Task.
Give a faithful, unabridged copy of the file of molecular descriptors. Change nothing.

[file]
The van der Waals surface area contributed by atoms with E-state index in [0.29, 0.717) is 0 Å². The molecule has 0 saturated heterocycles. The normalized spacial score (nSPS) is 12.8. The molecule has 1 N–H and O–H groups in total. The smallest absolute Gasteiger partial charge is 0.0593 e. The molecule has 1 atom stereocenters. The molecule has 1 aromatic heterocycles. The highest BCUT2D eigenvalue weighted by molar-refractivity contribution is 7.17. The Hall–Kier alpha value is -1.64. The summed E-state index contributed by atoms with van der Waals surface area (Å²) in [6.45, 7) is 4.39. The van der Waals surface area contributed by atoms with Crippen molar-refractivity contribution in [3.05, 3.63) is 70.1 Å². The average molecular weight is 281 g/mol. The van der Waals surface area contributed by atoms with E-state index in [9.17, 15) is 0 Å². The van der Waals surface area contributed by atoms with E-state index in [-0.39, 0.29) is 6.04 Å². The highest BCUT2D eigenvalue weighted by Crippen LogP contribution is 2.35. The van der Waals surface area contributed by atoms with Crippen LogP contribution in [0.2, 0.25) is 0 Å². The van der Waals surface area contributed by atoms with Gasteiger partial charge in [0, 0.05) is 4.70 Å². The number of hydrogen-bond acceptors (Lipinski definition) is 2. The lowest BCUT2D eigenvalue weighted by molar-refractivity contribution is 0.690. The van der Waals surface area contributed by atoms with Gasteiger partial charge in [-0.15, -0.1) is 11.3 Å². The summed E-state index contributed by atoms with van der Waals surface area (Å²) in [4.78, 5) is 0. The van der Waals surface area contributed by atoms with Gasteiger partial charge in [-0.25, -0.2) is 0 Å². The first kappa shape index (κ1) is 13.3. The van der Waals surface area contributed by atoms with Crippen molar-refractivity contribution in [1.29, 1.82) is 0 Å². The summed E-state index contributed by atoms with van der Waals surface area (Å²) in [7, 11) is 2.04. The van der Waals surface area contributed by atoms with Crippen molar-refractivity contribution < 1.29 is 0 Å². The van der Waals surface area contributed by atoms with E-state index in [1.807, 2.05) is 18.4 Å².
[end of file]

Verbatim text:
The van der Waals surface area contributed by atoms with E-state index in [0.29, 0.717) is 0 Å². The molecule has 0 saturated heterocycles. The normalized spacial score (nSPS) is 12.8. The molecule has 1 N–H and O–H groups in total. The smallest absolute Gasteiger partial charge is 0.0593 e. The molecule has 1 atom stereocenters. The molecule has 1 aromatic heterocycles. The highest BCUT2D eigenvalue weighted by molar-refractivity contribution is 7.17. The Hall–Kier alpha value is -1.64. The summed E-state index contributed by atoms with van der Waals surface area (Å²) in [6.45, 7) is 4.39. The van der Waals surface area contributed by atoms with Crippen molar-refractivity contribution in [3.05, 3.63) is 70.1 Å². The average molecular weight is 281 g/mol. The van der Waals surface area contributed by atoms with E-state index in [9.17, 15) is 0 Å². The van der Waals surface area contributed by atoms with E-state index in [-0.39, 0.29) is 6.04 Å². The highest BCUT2D eigenvalue weighted by Crippen LogP contribution is 2.35. The van der Waals surface area contributed by atoms with Crippen LogP contribution in [0.2, 0.25) is 0 Å². The van der Waals surface area contributed by atoms with Gasteiger partial charge in [0, 0.05) is 4.70 Å². The number of hydrogen-bond acceptors (Lipinski definition) is 2. The lowest BCUT2D eigenvalue weighted by molar-refractivity contribution is 0.690. The van der Waals surface area contributed by atoms with Gasteiger partial charge in [-0.15, -0.1) is 11.3 Å². The summed E-state index contributed by atoms with van der Waals surface area (Å²) in [4.78, 5) is 0. The van der Waals surface area contributed by atoms with Gasteiger partial charge in [-0.25, -0.2) is 0 Å². The first kappa shape index (κ1) is 13.3. The van der Waals surface area contributed by atoms with Crippen molar-refractivity contribution in [1.29, 1.82) is 0 Å². The summed E-state index contributed by atoms with van der Waals surface area (Å²) in [7, 11) is 2.04. The van der Waals surface area contributed by atoms with Crippen molar-refractivity contribution < 1.29 is 0 Å². The van der Waals surface area contributed by atoms with E-state index in [1.807, 2.05) is 18.4 Å².